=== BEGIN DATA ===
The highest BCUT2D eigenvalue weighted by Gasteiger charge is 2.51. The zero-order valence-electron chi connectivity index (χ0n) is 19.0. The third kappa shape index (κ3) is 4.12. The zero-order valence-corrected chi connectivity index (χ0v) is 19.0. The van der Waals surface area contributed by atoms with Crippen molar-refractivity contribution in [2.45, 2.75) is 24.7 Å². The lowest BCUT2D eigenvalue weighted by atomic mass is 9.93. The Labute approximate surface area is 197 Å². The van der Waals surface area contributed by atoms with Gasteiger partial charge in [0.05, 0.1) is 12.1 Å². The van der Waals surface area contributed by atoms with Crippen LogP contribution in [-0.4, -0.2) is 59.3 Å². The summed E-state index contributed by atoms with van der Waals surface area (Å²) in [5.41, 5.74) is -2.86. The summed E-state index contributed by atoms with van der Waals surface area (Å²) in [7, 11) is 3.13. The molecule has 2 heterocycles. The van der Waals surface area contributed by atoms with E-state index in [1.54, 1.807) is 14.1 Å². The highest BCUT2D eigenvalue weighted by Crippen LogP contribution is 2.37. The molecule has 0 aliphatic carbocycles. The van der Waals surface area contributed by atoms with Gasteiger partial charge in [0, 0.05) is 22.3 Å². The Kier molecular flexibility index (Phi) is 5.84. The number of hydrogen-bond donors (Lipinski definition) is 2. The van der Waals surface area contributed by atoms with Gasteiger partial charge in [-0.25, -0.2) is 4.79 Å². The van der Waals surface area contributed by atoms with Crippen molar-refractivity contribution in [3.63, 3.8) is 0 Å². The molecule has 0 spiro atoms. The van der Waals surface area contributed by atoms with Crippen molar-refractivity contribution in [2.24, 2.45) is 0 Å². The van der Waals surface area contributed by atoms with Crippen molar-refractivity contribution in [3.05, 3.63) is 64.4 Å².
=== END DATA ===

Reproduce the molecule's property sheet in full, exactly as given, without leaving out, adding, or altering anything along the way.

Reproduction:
The highest BCUT2D eigenvalue weighted by Gasteiger charge is 2.51. The zero-order valence-electron chi connectivity index (χ0n) is 19.0. The third kappa shape index (κ3) is 4.12. The zero-order valence-corrected chi connectivity index (χ0v) is 19.0. The van der Waals surface area contributed by atoms with Crippen molar-refractivity contribution in [2.45, 2.75) is 24.7 Å². The lowest BCUT2D eigenvalue weighted by atomic mass is 9.93. The Labute approximate surface area is 197 Å². The van der Waals surface area contributed by atoms with Gasteiger partial charge in [0.05, 0.1) is 12.1 Å². The van der Waals surface area contributed by atoms with Crippen LogP contribution in [-0.4, -0.2) is 59.3 Å². The summed E-state index contributed by atoms with van der Waals surface area (Å²) in [5.41, 5.74) is -2.86. The summed E-state index contributed by atoms with van der Waals surface area (Å²) in [7, 11) is 3.13. The molecule has 2 heterocycles. The van der Waals surface area contributed by atoms with E-state index in [1.54, 1.807) is 14.1 Å². The highest BCUT2D eigenvalue weighted by Crippen LogP contribution is 2.37. The molecule has 0 aliphatic carbocycles. The van der Waals surface area contributed by atoms with Gasteiger partial charge in [0, 0.05) is 22.3 Å². The Kier molecular flexibility index (Phi) is 5.84. The number of hydrogen-bond donors (Lipinski definition) is 2. The van der Waals surface area contributed by atoms with Gasteiger partial charge in [-0.25, -0.2) is 4.79 Å². The van der Waals surface area contributed by atoms with Crippen molar-refractivity contribution in [3.63, 3.8) is 0 Å². The molecule has 0 spiro atoms. The van der Waals surface area contributed by atoms with Crippen molar-refractivity contribution in [2.24, 2.45) is 0 Å². The van der Waals surface area contributed by atoms with Crippen molar-refractivity contribution in [3.05, 3.63) is 64.4 Å².